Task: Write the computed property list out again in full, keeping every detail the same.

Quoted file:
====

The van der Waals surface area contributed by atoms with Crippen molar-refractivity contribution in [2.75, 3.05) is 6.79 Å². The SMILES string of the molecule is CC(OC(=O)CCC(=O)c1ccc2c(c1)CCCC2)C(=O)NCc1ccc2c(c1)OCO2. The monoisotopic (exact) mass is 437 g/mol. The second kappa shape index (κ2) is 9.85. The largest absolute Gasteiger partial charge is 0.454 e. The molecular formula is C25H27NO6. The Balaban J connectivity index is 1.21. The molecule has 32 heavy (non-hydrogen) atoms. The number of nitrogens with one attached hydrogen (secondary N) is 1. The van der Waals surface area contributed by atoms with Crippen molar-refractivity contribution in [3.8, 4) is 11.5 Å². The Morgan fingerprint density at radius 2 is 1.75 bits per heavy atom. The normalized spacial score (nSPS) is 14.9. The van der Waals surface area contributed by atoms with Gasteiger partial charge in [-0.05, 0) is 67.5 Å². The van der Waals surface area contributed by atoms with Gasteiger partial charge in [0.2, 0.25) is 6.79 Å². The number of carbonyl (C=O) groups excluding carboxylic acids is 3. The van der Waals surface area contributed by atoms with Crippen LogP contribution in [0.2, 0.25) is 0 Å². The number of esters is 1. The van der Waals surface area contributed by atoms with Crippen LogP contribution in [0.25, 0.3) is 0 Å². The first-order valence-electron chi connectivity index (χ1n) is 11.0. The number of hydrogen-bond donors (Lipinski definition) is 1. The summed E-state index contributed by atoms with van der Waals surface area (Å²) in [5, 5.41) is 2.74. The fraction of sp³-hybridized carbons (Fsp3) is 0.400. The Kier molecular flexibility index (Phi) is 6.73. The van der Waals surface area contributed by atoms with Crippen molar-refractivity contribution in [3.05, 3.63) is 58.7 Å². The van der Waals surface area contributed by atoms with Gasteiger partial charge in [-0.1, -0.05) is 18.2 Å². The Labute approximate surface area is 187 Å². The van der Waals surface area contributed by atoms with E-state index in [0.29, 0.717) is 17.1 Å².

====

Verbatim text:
The van der Waals surface area contributed by atoms with Crippen molar-refractivity contribution in [2.75, 3.05) is 6.79 Å². The SMILES string of the molecule is CC(OC(=O)CCC(=O)c1ccc2c(c1)CCCC2)C(=O)NCc1ccc2c(c1)OCO2. The monoisotopic (exact) mass is 437 g/mol. The second kappa shape index (κ2) is 9.85. The largest absolute Gasteiger partial charge is 0.454 e. The molecular formula is C25H27NO6. The Balaban J connectivity index is 1.21. The molecule has 32 heavy (non-hydrogen) atoms. The number of nitrogens with one attached hydrogen (secondary N) is 1. The van der Waals surface area contributed by atoms with Crippen molar-refractivity contribution in [3.8, 4) is 11.5 Å². The Morgan fingerprint density at radius 2 is 1.75 bits per heavy atom. The normalized spacial score (nSPS) is 14.9. The van der Waals surface area contributed by atoms with Gasteiger partial charge in [-0.05, 0) is 67.5 Å². The van der Waals surface area contributed by atoms with Gasteiger partial charge in [0.2, 0.25) is 6.79 Å². The number of carbonyl (C=O) groups excluding carboxylic acids is 3. The van der Waals surface area contributed by atoms with Crippen LogP contribution in [0.2, 0.25) is 0 Å². The number of esters is 1. The van der Waals surface area contributed by atoms with Crippen LogP contribution in [0.25, 0.3) is 0 Å². The first-order valence-electron chi connectivity index (χ1n) is 11.0. The number of hydrogen-bond donors (Lipinski definition) is 1. The summed E-state index contributed by atoms with van der Waals surface area (Å²) in [5, 5.41) is 2.74. The fraction of sp³-hybridized carbons (Fsp3) is 0.400. The Kier molecular flexibility index (Phi) is 6.73. The van der Waals surface area contributed by atoms with Crippen molar-refractivity contribution in [3.05, 3.63) is 58.7 Å². The van der Waals surface area contributed by atoms with Gasteiger partial charge in [-0.1, -0.05) is 18.2 Å². The Labute approximate surface area is 187 Å². The van der Waals surface area contributed by atoms with E-state index in [0.29, 0.717) is 17.1 Å².